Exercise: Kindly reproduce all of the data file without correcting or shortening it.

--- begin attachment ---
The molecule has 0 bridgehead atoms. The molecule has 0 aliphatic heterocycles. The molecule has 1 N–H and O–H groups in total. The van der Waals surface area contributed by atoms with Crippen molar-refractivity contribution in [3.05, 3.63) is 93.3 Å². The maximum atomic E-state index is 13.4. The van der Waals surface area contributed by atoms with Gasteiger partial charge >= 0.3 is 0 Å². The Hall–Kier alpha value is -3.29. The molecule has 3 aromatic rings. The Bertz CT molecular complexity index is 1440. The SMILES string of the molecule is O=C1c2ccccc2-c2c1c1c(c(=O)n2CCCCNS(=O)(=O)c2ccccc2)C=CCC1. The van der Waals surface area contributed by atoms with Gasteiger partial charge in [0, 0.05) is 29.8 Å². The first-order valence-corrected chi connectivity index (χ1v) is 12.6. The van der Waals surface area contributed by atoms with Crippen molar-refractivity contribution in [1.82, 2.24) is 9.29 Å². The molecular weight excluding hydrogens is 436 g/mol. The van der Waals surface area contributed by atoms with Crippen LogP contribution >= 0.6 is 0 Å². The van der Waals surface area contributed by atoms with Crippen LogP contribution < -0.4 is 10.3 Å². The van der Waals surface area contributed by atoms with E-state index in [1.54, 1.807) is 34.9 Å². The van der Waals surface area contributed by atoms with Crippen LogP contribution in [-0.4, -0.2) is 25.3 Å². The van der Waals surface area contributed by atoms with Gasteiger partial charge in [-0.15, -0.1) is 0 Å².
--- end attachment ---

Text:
The molecule has 0 bridgehead atoms. The molecule has 0 aliphatic heterocycles. The molecule has 1 N–H and O–H groups in total. The van der Waals surface area contributed by atoms with Crippen molar-refractivity contribution in [3.05, 3.63) is 93.3 Å². The maximum atomic E-state index is 13.4. The van der Waals surface area contributed by atoms with Gasteiger partial charge >= 0.3 is 0 Å². The Hall–Kier alpha value is -3.29. The molecule has 3 aromatic rings. The Bertz CT molecular complexity index is 1440. The SMILES string of the molecule is O=C1c2ccccc2-c2c1c1c(c(=O)n2CCCCNS(=O)(=O)c2ccccc2)C=CCC1. The van der Waals surface area contributed by atoms with Gasteiger partial charge in [0, 0.05) is 29.8 Å². The first-order valence-corrected chi connectivity index (χ1v) is 12.6. The van der Waals surface area contributed by atoms with Crippen molar-refractivity contribution in [1.82, 2.24) is 9.29 Å². The molecular weight excluding hydrogens is 436 g/mol. The van der Waals surface area contributed by atoms with Crippen LogP contribution >= 0.6 is 0 Å². The van der Waals surface area contributed by atoms with Crippen LogP contribution < -0.4 is 10.3 Å². The van der Waals surface area contributed by atoms with E-state index in [1.54, 1.807) is 34.9 Å². The van der Waals surface area contributed by atoms with Crippen LogP contribution in [-0.4, -0.2) is 25.3 Å². The van der Waals surface area contributed by atoms with Gasteiger partial charge in [-0.15, -0.1) is 0 Å².